For primary school teachers in Assam, a Bachelor of Education (B.Ed) degree is well nigh compulsory. Even in the State government’s latest cabinet decision to regularize the services of 6,500 contractual teachers, the Education minister announced that 3,000 teachers already armed with B.Ed degrees will receive salaries on par with graduate teachers. The remaining 3,500 teachers have been given five years to earn a B.Ed degree, and till then, they will draw fixed pay. This is but one instance of how vital the B.Ed degree has become in the appointment, regularization of service and determition of pay scales of government school teachers in the State. After the Right to Education (RTE) Act, 2009 granted fundamental right to elementary education for all citizens — implementing the law in Assam and getting Central funds under it meant that the tiol Council for Teacher Education (NCTE) guidelines would apply in the State. In Primary level from Class I to V, a teacher will need to have a diploma or certificate in basic teachers training of not less than two years, or a degree in Bachelor of Elementary Education (B.El.Ed). To teach at the Upper Primary level from Class VI to VIII, the requirement is diploma or certificate in elementary teachers training or the B.El.Ed degree. From the Secondary level onwards, the Bachelor of Education (B.Ed) degree becomes compulsory; this too is applicable in Assam if its Secondary schools are to receive Central funds under Rashtriya Madhyamik Shiksha Abhiyan (RMSA). Considering the importance of B.El.Ed and B.Ed degrees for the livelihood of thousands of school teachers in Assam, the State government should have put in place a proper infrastructure to help them acquire these compulsory qualifications. Sadly, this has not been the case.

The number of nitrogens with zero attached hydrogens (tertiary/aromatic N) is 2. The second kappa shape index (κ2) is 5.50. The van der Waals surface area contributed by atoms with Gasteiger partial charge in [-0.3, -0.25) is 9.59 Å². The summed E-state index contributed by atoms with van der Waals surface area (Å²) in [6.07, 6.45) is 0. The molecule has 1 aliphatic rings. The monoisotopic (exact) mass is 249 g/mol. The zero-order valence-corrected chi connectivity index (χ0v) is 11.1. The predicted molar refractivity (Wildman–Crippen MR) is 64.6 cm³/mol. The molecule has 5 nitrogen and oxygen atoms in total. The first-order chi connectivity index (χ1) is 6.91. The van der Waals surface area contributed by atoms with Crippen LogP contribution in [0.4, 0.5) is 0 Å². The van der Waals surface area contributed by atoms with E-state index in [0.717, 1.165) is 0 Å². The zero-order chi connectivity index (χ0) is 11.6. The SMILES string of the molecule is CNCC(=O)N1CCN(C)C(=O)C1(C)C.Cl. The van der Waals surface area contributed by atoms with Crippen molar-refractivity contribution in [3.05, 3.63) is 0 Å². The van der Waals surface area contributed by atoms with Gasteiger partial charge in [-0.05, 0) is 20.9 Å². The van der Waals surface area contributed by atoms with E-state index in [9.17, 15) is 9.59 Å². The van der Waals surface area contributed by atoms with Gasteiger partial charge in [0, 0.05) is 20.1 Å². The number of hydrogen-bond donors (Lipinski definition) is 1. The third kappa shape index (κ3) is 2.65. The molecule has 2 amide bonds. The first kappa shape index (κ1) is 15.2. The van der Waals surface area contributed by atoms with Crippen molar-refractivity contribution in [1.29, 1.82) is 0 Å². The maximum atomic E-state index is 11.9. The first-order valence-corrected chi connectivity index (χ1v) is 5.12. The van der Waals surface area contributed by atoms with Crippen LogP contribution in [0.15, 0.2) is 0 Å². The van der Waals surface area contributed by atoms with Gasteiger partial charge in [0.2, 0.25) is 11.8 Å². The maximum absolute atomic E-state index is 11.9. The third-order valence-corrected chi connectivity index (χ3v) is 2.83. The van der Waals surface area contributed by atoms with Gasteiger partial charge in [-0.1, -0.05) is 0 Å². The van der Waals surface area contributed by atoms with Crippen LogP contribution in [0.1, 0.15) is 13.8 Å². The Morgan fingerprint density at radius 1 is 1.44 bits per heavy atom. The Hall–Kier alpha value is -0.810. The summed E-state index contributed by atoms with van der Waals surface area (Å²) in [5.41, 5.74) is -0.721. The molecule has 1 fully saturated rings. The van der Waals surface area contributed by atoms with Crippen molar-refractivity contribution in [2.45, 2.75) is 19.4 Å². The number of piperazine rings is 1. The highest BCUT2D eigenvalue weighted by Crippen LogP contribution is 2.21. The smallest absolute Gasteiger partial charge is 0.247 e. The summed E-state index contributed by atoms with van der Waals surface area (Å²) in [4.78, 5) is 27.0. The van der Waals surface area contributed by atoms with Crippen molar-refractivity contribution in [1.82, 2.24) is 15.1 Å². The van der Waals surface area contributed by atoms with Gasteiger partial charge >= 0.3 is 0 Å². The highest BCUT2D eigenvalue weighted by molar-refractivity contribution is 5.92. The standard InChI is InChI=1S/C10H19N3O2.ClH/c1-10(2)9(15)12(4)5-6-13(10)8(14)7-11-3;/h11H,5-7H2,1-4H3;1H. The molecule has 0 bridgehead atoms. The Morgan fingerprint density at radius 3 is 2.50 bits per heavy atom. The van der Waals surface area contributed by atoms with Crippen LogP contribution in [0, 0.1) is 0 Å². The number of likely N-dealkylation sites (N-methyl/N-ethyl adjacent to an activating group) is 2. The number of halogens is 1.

This in turn raises the very real possibility that teachers from outside the State equipped with such degrees may have to be appointed here if the government is to meet its obligations completely under the RTE Act. There are District Institutes of Education and Training (DIETs) as well as universities including the KKHSOU in the State providing diplomas in Elementary Education and degrees in Education. But the intake is not sufficient to meet the demand. When the process of holding Teacher Eligibility Tests (TET) began in Assam, it was envisaged that around 1 lakh teachers will need to be recruited to our schools. While the Centre made it clear that B.Ed/B.El.Ed degrees will be mandatory, it agreed to give some breathing space to the recruited and previously serving teachers to obtain the degrees. The capacity of the State to train and provide such degrees to teachers was estimated at only about 3 thousand per year; even distance education mode would have barely raised the number to 5 thousand. As if this huge shortfall is not enough, teachers or candidates for teaching posts face much anxiety in going for a B.Ed degree — for seats are few and the fee in most cases prohibitively high.
Of the 61 B.Ed colleges in the State, only 11 are run by the government. While the fee for 2-year B.Ed course in the government colleges is in the range of Rs 15-20 thousand, non-government colleges are reportedly charging up to Rs 1 lakh for just the first year. Questions have been raised whether some of these colleges enjoy recognition as well as about the quality of training they impart. This is a grave issue with NCTE guidelines stipulating B.Ed and B.El.Ed degrees with sizeable components of joyful learning, activity based learning and new pedagogical concepts. There are allegations that apart from fleecing students, many non-governmental B.Ed colleges do not even have permanent campuses and minimum infrastructure — making a mockery of teaching the course as per the latest required standards. This can put students at a serious disadvantage if the validity of their degree is questioned later on in their careers, leave alone equipping them properly for classroom teaching. Activists of Chatra Mukti Sangram Samiti and All Assam B.Ed Students Union recently staged a protest near the Directorate of Public Instruction at Kahilipara in Guwahati, maging to wrest a promise from Education department officials to discuss the problems of B.Ed colleges soon. The sooner the problem of training teachers and arming them with proper degrees is resolved, the better for the fates of lakhs of students seeking worthwhile education in our schools. This is not something the State Education department can afford to sit upon, year after year.